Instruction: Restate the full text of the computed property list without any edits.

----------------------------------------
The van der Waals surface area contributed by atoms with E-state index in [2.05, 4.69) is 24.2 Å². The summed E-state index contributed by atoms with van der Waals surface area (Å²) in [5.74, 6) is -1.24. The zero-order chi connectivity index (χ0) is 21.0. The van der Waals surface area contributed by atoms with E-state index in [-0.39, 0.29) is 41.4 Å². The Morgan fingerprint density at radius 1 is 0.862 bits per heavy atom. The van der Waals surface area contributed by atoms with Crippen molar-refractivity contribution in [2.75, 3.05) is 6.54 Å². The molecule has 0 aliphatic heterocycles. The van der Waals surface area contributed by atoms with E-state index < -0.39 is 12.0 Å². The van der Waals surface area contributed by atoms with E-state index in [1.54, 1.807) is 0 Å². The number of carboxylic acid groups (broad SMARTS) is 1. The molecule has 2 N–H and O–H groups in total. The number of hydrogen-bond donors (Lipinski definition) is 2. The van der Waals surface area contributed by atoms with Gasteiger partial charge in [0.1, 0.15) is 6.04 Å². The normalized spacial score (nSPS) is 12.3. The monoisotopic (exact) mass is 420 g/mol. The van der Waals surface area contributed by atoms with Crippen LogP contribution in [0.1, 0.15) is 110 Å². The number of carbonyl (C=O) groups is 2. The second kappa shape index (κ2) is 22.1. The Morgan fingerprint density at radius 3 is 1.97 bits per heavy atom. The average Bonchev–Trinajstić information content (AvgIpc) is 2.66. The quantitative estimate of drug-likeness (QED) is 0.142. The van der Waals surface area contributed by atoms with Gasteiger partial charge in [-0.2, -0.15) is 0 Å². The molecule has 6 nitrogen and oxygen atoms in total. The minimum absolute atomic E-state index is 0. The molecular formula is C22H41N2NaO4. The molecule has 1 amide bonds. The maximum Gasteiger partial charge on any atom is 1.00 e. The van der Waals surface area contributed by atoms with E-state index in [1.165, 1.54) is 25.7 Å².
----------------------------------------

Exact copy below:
The van der Waals surface area contributed by atoms with E-state index in [2.05, 4.69) is 24.2 Å². The summed E-state index contributed by atoms with van der Waals surface area (Å²) in [5.74, 6) is -1.24. The zero-order chi connectivity index (χ0) is 21.0. The van der Waals surface area contributed by atoms with E-state index in [-0.39, 0.29) is 41.4 Å². The Morgan fingerprint density at radius 1 is 0.862 bits per heavy atom. The van der Waals surface area contributed by atoms with Crippen molar-refractivity contribution in [2.75, 3.05) is 6.54 Å². The molecule has 0 aliphatic heterocycles. The van der Waals surface area contributed by atoms with E-state index < -0.39 is 12.0 Å². The van der Waals surface area contributed by atoms with E-state index in [1.54, 1.807) is 0 Å². The number of carboxylic acid groups (broad SMARTS) is 1. The molecule has 2 N–H and O–H groups in total. The number of hydrogen-bond donors (Lipinski definition) is 2. The van der Waals surface area contributed by atoms with Gasteiger partial charge in [0.1, 0.15) is 6.04 Å². The normalized spacial score (nSPS) is 12.3. The monoisotopic (exact) mass is 420 g/mol. The van der Waals surface area contributed by atoms with Crippen LogP contribution in [0.1, 0.15) is 110 Å². The number of carbonyl (C=O) groups is 2. The second kappa shape index (κ2) is 22.1. The Morgan fingerprint density at radius 3 is 1.97 bits per heavy atom. The average Bonchev–Trinajstić information content (AvgIpc) is 2.66. The quantitative estimate of drug-likeness (QED) is 0.142. The van der Waals surface area contributed by atoms with Gasteiger partial charge in [-0.2, -0.15) is 0 Å². The molecule has 6 nitrogen and oxygen atoms in total. The minimum absolute atomic E-state index is 0. The molecular formula is C22H41N2NaO4. The molecule has 1 amide bonds. The maximum Gasteiger partial charge on any atom is 1.00 e. The van der Waals surface area contributed by atoms with E-state index in [1.165, 1.54) is 25.7 Å².